The article deals with the international enforcement of judgments which are subject to a condition. Against the background of the exequatur proceedings, it sheds light on the question in which proceedings and in which state it is examined whether the condition has occurred. German, Austrian and Swiss procedural law is taken into account. Furthermore, the article examines the scope of the enforcement jurisdiction (Article 24(5) Brussels Ibis Regulation/Article 22(5) Lugano Convention) for these kinds of proceedings and agrees with the decision of the Austrian Supreme Court (OGH, 7.6.2017 – 3 Ob 89/17k). The OGH held that the Austrian claim to examine the occurence of the condition falls within the scope of the enforcement jurisdiction. However, the article criticises that the OGH did not take into account the limited res iudicata-effect of the Austrian claim which should be decisive in determining whether the enforcement jurisdiction is applicable or not.

 

A. Kirchhefer-Lauber: On the interreligious division of law and the significance of the culture-bound nature of law – illustrated by the Lebanese distinction between constitutive religious marriages and civil registration acts

Private law systems with an interpersonal division of law always pose special challenges for conflict of laws. The article deals with the interplay between autonomous German IPR and the internal conflict of laws of a multi-jurisdictional state using the example of Lebanon, which is home to a total of 18 partial religious legal systems in addition to a “civil legal system”. The author analyses, among other things, court decisions in which the distinction between constitutive religious marriage and civil documentation of marriage in Lebanon plays a central role. She also addresses the fact that the possibility of an ordre public violation in legal systems with a division of laws exists on two levels. Firstly, regarding the internal conflict of laws of the multi-jurisdictional state itself and secondly, with regard to the results through the application of a partial legal system. Finally, she highlights that the interpretative method of comparative law between civil and religious partial legal orders requires a special awareness of the importance of the culture-bound nature of law.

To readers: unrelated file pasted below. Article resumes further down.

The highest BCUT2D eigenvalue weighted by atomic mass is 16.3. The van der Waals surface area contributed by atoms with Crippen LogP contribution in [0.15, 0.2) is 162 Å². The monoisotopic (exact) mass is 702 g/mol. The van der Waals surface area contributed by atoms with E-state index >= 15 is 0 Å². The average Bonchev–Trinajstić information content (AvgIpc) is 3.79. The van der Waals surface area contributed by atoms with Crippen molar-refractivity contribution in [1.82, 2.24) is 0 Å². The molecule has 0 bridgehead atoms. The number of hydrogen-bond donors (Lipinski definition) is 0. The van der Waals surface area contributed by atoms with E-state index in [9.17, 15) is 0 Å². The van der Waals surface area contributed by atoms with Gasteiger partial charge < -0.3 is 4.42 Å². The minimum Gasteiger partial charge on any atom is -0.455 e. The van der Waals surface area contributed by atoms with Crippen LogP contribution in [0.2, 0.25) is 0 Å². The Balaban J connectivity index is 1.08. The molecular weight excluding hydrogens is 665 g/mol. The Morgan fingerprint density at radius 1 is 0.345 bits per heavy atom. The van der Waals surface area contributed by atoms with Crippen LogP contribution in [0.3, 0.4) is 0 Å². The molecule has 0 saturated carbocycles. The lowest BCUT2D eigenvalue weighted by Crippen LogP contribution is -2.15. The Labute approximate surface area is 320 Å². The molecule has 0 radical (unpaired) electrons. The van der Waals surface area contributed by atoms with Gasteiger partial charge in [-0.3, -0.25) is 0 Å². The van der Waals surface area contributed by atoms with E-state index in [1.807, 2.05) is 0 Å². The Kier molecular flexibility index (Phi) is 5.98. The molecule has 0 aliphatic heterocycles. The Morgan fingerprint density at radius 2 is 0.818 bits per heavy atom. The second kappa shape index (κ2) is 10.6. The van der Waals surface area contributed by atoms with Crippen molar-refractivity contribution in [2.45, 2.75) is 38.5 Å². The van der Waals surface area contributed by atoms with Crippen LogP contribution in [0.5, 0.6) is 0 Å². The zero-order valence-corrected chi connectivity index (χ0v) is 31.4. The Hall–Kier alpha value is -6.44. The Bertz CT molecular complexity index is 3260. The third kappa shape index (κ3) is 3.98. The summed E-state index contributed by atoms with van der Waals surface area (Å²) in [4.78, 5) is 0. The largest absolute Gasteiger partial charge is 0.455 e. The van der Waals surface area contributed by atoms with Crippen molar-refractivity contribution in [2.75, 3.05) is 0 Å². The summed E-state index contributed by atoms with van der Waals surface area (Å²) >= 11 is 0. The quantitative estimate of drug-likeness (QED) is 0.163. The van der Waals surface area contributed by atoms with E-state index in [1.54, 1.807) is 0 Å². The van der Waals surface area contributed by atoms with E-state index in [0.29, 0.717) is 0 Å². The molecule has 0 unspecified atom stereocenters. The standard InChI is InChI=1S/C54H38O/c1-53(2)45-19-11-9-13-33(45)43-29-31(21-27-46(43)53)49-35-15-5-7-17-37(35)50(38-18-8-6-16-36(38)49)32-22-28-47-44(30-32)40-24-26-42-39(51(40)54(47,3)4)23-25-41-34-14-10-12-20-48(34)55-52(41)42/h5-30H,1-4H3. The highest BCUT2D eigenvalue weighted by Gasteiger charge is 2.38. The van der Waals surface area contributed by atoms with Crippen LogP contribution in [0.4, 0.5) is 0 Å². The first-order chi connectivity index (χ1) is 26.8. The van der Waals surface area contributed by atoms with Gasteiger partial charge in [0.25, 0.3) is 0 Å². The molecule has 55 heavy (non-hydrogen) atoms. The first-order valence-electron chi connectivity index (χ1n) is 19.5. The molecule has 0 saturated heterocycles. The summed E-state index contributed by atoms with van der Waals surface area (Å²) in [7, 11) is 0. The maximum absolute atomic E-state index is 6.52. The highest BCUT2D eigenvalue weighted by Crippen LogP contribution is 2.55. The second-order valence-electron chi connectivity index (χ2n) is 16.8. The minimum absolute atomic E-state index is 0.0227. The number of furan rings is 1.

Material:

Recommendation of the European Group for Private International Law (GEDIP/EGPIL) to the European Commission concerning the Private international law aspects of the future Instrument of the European Union on [Corporate Due Diligence and Corporate Accountability]